Thermal charcteristics of a greenhouse for aquaculture
Thesis (MScEng (Mechanical and Mechatronic Engineering))--University of Stellenbosch, 2006.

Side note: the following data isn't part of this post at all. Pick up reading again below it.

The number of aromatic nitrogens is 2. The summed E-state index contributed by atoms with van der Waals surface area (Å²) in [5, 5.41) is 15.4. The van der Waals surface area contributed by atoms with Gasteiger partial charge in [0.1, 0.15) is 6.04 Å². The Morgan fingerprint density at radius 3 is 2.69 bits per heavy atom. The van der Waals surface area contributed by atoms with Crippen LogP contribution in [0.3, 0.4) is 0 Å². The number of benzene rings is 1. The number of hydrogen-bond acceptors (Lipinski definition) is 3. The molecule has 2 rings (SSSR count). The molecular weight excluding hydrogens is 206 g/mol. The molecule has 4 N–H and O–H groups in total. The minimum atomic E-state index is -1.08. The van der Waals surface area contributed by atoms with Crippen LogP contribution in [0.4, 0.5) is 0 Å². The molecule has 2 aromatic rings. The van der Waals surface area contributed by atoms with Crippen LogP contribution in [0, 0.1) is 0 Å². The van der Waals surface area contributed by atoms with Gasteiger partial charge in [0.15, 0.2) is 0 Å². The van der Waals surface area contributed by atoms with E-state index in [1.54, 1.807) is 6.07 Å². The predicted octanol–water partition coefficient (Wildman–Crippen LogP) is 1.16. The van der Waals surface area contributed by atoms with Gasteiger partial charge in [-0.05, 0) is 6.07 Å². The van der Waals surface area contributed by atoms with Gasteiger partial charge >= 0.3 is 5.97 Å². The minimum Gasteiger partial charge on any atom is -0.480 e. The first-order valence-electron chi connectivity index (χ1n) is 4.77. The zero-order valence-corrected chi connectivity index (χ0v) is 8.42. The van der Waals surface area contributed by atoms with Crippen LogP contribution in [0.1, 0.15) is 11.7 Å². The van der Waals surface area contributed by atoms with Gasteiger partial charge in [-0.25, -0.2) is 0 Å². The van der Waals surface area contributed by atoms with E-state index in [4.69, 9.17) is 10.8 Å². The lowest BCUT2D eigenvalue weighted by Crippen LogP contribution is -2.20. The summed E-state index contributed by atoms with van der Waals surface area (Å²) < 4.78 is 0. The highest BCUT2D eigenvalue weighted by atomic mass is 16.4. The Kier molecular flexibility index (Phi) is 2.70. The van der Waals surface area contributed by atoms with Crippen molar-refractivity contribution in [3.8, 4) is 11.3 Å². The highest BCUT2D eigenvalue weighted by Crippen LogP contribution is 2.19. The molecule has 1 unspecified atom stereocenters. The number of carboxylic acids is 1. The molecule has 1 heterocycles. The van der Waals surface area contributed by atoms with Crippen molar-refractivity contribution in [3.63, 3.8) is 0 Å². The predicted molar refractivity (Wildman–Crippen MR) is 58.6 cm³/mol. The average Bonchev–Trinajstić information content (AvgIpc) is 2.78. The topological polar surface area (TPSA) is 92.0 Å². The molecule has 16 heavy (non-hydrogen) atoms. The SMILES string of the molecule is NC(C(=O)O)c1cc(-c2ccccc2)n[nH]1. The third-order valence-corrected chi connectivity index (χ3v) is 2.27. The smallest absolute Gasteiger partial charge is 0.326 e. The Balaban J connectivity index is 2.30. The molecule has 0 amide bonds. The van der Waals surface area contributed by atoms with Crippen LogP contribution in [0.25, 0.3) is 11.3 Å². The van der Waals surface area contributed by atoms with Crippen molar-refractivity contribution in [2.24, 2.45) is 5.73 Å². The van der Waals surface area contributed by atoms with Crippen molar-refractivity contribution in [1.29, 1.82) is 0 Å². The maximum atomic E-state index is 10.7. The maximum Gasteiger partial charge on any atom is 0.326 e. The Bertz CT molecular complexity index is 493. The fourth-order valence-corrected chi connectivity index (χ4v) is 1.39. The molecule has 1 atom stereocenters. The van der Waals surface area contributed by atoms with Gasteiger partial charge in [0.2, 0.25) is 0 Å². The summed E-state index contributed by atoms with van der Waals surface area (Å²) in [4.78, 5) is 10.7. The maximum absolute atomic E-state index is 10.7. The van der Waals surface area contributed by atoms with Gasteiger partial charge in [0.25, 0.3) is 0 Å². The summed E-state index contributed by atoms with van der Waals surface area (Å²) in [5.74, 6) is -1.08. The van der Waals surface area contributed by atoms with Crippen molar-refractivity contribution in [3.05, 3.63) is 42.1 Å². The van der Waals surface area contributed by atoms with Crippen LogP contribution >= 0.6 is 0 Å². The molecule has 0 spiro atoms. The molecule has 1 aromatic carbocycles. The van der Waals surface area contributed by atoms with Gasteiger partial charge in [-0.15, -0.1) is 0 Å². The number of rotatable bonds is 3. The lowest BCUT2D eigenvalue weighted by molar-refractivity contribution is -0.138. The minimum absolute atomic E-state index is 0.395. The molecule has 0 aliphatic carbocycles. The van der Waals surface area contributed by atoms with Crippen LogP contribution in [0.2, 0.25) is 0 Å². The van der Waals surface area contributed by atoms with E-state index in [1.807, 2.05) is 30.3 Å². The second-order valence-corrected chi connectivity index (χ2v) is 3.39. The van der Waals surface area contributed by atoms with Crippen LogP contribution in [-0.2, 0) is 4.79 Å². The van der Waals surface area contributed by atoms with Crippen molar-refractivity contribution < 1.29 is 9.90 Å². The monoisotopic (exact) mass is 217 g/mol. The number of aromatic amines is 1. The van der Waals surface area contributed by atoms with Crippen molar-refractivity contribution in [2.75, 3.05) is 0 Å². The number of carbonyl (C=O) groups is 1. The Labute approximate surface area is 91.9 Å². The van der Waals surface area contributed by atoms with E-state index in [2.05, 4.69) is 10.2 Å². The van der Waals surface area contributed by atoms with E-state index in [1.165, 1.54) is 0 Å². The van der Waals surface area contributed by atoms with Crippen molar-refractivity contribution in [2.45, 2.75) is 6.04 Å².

Successful housing and breeding of exotic animals or plants often requires an environment that is quite different to the ambient conditions present. The current study approached the problem of sub-optimal water temperatures experienced by Central African Bream (Tilapia) housed within a South African greenhouse during winter months. A theoretical and experimental study of fundamental heat and mass transfer processes relevant to an aquacultural greenhouse was conducted. Experimental results were generally in agreement with those of previous researchers; while evaporation tests were found to concur particularly well with an analytical equation developed. The experimental results were used to develop a simple glass greenhouse model to evaluate the expected thermal behaviour during the coldest time of the year. Manipulation of the model revealed that water has the ability to absorb large quantities of solar radiation and regulate temperature fluctuations within such a system, and that the appropriate use of thermal insulation during both the night and day can maintain acceptable water temperatures for extended periods of time. With the conclusions drawn from the experimentation and modelling done, an optimised conceptual greenhouse design was presented, along with associated guidelines and principles for attaining the required water temperatures, and consequently providing the exotic fish specie with a healthy environment.